Monday, September 19, 2011

Tuesday's Tip - Beware! Online Cemetery Transcriptions

The title of this blog is a bit alarmist, but I wanted to get your attention.  Today’s tip is just a reminder that cemetery transcriptions are not always complete.  That is especially true of those such as Find A Grave.

There are reasons for this, and a couple are:  the deceased person’s card or record was missed when the transcription was done as was the case with Lafayette Cutter in the Woodlawn Cemetery in Newfield, NY; there may be older cemetery transcriptions on websites that have not been updated, as was with Enoch and Emma Hardenbrook in the Ovid Union Cemetery in Ovid, New York, or it was not recorded because the transcription was done from reading the stones, and either the stone had disintegrated or your ancestor did not have a stone (again the case with Lafayette Cutter).

I was searching for Nathaniel Simpson’s date of death.  Nathaniel and his wife, Mary, raised my great-grandfather Enos Hardenbrook.  Although his wife, Mary Simpson, is buried in Trumansburg’s Grove Cemetery, Nathaniel was not listed, nor could I find him in any of the local Ulysses cemeteries.

The Index of Trumansburg Newspapers 1827-1940 by Bernece B. Weitzel, stated Nathaniel died in January 1930.   I had the opportunity this weekend to view the 31 January 1930 microfilm of the Free Press and Sentinel at the Ulysses Philomatic Library in Trumansburg, New York. There I found Nathaniel’s obituary that stated Nathaniel died 28 January 1930 and he was indeed buried in Grove Cemetery.  We did not have time to visit the cemetery, but I will be in contact with the sexton and verify the location of Nathaniel’s grave.

A reminder – don’t take the online lists as “gospel.”  Check with the cemetery sexton or the town clerk in the locality where the cemetery is located to verify the burials in the particular cemetery in which you are looking.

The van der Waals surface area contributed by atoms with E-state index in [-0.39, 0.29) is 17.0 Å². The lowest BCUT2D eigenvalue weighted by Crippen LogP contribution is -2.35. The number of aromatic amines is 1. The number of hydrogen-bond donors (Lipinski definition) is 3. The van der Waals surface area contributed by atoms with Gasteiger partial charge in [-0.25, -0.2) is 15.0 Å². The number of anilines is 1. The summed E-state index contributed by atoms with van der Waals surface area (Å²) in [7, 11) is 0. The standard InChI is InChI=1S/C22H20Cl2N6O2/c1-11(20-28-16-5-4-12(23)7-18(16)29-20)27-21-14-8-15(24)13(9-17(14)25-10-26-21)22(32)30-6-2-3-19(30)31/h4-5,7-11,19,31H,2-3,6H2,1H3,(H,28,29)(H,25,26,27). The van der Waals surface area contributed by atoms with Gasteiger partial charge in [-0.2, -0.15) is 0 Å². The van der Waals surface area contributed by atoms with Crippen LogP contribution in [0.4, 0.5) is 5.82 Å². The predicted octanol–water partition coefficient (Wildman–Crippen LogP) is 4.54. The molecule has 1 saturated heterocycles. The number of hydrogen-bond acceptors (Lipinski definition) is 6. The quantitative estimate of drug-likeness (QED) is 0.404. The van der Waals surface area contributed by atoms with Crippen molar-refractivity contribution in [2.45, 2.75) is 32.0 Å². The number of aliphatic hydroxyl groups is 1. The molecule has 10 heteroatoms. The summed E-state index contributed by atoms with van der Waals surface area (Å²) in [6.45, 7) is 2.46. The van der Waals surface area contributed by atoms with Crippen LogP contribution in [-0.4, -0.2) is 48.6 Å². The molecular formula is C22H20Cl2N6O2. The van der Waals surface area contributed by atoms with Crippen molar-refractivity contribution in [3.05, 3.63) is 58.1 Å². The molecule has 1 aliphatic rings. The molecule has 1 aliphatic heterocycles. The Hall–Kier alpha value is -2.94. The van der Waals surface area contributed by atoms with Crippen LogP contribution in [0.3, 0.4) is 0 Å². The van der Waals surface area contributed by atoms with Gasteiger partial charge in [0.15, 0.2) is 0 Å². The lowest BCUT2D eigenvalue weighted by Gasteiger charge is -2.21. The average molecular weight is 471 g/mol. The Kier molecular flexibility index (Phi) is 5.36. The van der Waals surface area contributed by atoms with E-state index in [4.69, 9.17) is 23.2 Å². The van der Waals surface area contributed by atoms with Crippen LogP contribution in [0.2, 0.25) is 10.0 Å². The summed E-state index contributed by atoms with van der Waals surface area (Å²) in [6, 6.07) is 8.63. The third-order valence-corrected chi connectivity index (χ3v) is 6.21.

As a postscript: my husband recently purchased a stone for Lafayette Cutter. My husband located Lafayette's grave in April 2011, exactly 100 years from Lafayette's date of death.  Lafayette was the only one in that family plot without a stone. The stone is lovely, as close as possible in keeping with the other family stones.


  1. Thanks very much for the reminder, which extends to transcriptions of almost any kind. My g-grandfather is listed in the cemetery's records--online AND in the printed record card at the office--as Max, but his name was really Mayer. In other words, whoever printed or typed the cemetery's index card for him didn't transcribe it correctly from the headstone or got it wrong from a relative. Only because I looked at the stone could I confirm that it was him! Guess there's no substitute for checking the originals.

  2. Marian: You are absolutely correct. It is so easy to get caught up in the research and finding that elusive relative that sometimes we forget to question the validity of the source.